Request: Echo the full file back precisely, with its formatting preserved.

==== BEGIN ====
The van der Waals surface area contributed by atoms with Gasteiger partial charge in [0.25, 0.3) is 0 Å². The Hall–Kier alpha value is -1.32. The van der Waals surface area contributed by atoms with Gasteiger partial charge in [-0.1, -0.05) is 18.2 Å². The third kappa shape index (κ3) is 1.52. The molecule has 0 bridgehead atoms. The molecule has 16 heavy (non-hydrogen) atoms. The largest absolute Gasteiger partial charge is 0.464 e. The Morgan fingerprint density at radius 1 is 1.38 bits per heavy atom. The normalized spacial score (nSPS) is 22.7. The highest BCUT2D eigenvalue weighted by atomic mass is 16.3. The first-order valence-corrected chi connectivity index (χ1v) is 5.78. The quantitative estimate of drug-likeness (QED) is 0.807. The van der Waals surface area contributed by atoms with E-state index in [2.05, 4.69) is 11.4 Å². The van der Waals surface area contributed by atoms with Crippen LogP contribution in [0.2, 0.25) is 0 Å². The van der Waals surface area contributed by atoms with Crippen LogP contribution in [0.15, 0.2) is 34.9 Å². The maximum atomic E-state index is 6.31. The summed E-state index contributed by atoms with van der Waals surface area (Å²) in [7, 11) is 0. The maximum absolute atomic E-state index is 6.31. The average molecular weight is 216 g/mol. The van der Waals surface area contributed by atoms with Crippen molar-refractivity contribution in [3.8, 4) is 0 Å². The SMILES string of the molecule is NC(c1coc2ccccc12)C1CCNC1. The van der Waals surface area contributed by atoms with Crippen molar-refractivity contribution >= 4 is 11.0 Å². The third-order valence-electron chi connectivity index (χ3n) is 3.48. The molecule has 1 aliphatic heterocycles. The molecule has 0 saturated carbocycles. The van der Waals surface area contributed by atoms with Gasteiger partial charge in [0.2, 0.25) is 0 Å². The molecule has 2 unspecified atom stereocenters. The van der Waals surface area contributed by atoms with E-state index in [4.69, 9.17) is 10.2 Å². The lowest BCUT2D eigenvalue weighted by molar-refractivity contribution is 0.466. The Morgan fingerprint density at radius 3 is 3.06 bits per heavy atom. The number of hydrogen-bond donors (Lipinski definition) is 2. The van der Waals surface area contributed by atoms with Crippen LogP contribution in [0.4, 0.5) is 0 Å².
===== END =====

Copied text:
The van der Waals surface area contributed by atoms with Gasteiger partial charge in [0.25, 0.3) is 0 Å². The Hall–Kier alpha value is -1.32. The van der Waals surface area contributed by atoms with Gasteiger partial charge in [-0.1, -0.05) is 18.2 Å². The third kappa shape index (κ3) is 1.52. The molecule has 0 bridgehead atoms. The molecule has 16 heavy (non-hydrogen) atoms. The largest absolute Gasteiger partial charge is 0.464 e. The Morgan fingerprint density at radius 1 is 1.38 bits per heavy atom. The normalized spacial score (nSPS) is 22.7. The highest BCUT2D eigenvalue weighted by atomic mass is 16.3. The first-order valence-corrected chi connectivity index (χ1v) is 5.78. The quantitative estimate of drug-likeness (QED) is 0.807. The van der Waals surface area contributed by atoms with E-state index in [2.05, 4.69) is 11.4 Å². The van der Waals surface area contributed by atoms with Crippen LogP contribution in [0.2, 0.25) is 0 Å². The van der Waals surface area contributed by atoms with Crippen LogP contribution in [0.15, 0.2) is 34.9 Å². The maximum atomic E-state index is 6.31. The summed E-state index contributed by atoms with van der Waals surface area (Å²) in [7, 11) is 0. The maximum absolute atomic E-state index is 6.31. The average molecular weight is 216 g/mol. The van der Waals surface area contributed by atoms with Crippen molar-refractivity contribution in [3.8, 4) is 0 Å². The SMILES string of the molecule is NC(c1coc2ccccc12)C1CCNC1. The van der Waals surface area contributed by atoms with Crippen molar-refractivity contribution >= 4 is 11.0 Å². The third-order valence-electron chi connectivity index (χ3n) is 3.48. The molecule has 1 aliphatic heterocycles. The molecule has 0 saturated carbocycles. The van der Waals surface area contributed by atoms with Gasteiger partial charge in [0.2, 0.25) is 0 Å². The molecule has 2 unspecified atom stereocenters. The van der Waals surface area contributed by atoms with E-state index in [4.69, 9.17) is 10.2 Å². The lowest BCUT2D eigenvalue weighted by molar-refractivity contribution is 0.466. The Morgan fingerprint density at radius 3 is 3.06 bits per heavy atom. The number of hydrogen-bond donors (Lipinski definition) is 2. The van der Waals surface area contributed by atoms with Crippen LogP contribution in [0.4, 0.5) is 0 Å².